See here for a full list of new schools and programs.

Differentiated Educational Settings

In the first year of the transformation, BCPS reopened its non-traditional high school as W.K. Kellogg Preparatory High School (W.K. Prep), a student-centered and relationship-driven high school experience designed especially for students who need more flexibility or who might have otherwise been pushed out of a more traditional high school environment. W.K. Prep is the only program of its kind in the Battle Creek area — offering a flexible schedule and individualized school environment for students balancing jobs and family obligations. 

Expert staff, teachers and counselors work alongside small groups of students, offering tutoring, mentoring and personalized help when and how students need it most. The flexible W.K. Prep model translated extremely well to a virtual environment, helping students continue progressing during the COVID-19 pandemic.

Bearcat Health Team

The Bearcat Health Team is a collaboration between schools, community mental health services, the court system and Child Protective Services to meet the needs of young people who are involved with the court system, as well as their families, who often require law enforcement and juvenile justice to be a part of the plan. Bearcat Health meets regularly to discuss specific student cases that need high-touch intervention. Bearcat Health served a total of 288 students in 2021-22.

Handle with Care

This partnership with the Battle Creek Police Department alerts the schools if a student has been involved in a law enforcement incident or a traumatic event. If a law enforcement officer encounters a child during a call, that child’s information is forwarded to the school before the school bell rings the next day. The school implements individual, class and whole school trauma-sensitive curricula so that traumatized children are “Handled with Care.” If a child needs more intervention, on-site trauma-focused mental healthcare is available at the school.

Culturally-Relevant Teaching Practices

In mainstream curricula, core subjects are traditionally taught from a Eurocentric perspective that minimizes the contributions of people of color. When curricula do touch upon Black history and histories of other communities of color, it is often in the context of slavery, discrimination, war and colonization. Recognizing that this can traumatize students of color, BCPS staff are actively exploring approaches that celebrate Black, Latinx, Asian and Indigenous cultures and histories.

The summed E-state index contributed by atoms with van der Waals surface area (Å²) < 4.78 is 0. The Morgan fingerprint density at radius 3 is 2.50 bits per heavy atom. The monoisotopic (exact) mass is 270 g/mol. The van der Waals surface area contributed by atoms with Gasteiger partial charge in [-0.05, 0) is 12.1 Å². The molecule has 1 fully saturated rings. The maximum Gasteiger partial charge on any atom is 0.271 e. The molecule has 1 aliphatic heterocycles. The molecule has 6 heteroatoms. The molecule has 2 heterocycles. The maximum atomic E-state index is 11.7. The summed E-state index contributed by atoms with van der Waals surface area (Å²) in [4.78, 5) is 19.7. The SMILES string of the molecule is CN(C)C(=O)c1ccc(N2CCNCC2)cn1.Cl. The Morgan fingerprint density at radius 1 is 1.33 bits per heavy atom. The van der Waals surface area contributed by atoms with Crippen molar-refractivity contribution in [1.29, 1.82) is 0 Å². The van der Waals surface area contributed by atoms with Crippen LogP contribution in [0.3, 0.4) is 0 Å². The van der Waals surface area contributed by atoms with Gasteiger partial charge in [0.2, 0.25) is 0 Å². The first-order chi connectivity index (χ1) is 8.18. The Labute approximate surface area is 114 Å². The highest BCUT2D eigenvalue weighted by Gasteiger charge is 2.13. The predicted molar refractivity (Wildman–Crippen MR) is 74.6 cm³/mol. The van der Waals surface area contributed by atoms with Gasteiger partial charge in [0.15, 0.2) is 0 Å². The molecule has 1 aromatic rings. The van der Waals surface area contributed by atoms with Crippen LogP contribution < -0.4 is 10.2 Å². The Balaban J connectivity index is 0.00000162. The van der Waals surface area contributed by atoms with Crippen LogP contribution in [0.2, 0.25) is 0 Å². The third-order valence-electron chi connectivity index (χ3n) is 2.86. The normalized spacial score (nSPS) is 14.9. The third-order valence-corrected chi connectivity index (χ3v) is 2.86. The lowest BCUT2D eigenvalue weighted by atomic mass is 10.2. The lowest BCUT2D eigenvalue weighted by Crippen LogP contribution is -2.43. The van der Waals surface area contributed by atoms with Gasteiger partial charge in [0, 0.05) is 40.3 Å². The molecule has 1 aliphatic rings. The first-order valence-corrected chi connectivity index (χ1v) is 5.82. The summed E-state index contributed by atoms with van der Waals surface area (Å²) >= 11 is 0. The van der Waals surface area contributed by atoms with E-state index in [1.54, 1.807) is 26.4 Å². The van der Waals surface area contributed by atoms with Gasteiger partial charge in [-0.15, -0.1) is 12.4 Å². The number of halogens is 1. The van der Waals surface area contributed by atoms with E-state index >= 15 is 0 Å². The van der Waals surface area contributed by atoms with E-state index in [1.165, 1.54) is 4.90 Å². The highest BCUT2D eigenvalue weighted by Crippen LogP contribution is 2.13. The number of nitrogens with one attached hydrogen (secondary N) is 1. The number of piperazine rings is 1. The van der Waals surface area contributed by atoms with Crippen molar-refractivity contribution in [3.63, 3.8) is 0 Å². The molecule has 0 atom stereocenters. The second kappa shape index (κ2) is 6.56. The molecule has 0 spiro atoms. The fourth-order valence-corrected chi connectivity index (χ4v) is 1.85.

Student Surveys

For the first time in the 2021-22 school year, BCPS launched student surveys through its partnership with the National Equity Project at three schools – Valley View Elementary, Post-Franklin Elementary and BCCHS. Questions asked students about teaching styles, teacher/student relationships, the connection between the curriculum to a student’s own life, feelings of respect in the classroom and more. The surveys are being used to capture student feedback so teachers and staff can adjust approaches to better meet student needs and improve student outcomes — and early results show increased engagement.  

“Once you know that an inequity exists, you have to respond to it. Before, we sometimes only had a hunch about certain practices, but data has given us tangible information to use when we’re having conversations about progress and about students.”

Data Analysis/ Tracking Progress

Equity requires accountability — so BCPS uses a data-driven approach. The district’s transformation team ensures that all administrators collect data on a wide range of measures, including academic improvement, student experience surveys, discipline, attendance, career choices, literacy and much more. BCPS also partners with the American Institute for Research (AIR), which specializes in measuring education reform efforts at school districts across the country. AIR analyzes student achievement and discipline data, as well as conducts an annual teacher survey, administers parent focus groups, conducts school site visits, and interviews administrators, teachers and staff.

At BCPS, the focus is on making the data actionable. At weekly meetings, BCPS leadership identifies how measures are breaking down along racial lines, such as the number of suspensions, the effectiveness of new trauma-informed practices, student attendance or grade level proficiency, and where additional support is needed. 

In the analyses of this data, BCPS continues to find racial disparities that still exist within their schools, despite all their proactive efforts to work toward racial equity, especially given the cumulative impact of the pandemic. It is undeniable that overall academic achievement and attendance worsened as a result of the pandemic, but the supports and innovations built by the district before the pandemic helped students and staff stay more resilient than they would have otherwise been. BCPS was able to avert the most dire predictions of severe learning loss because of their transformation efforts, and community partners stepped up in unprecedented ways to help students and families cope with social, emotional and financial challenges. There is still a lot of work to do, but using this tracking helps BCPS address disparities and fosters innovative solutions as part of an ongoing and collaborative process.

  • Racial Equity Intro
  • Local Equity Data Critical to District Plans
  • Equity Training
  • Approaches to School Climate and Discipline
  • Individualized Approaches to Learning and Trust
  • Data Analysis/ Tracking Progress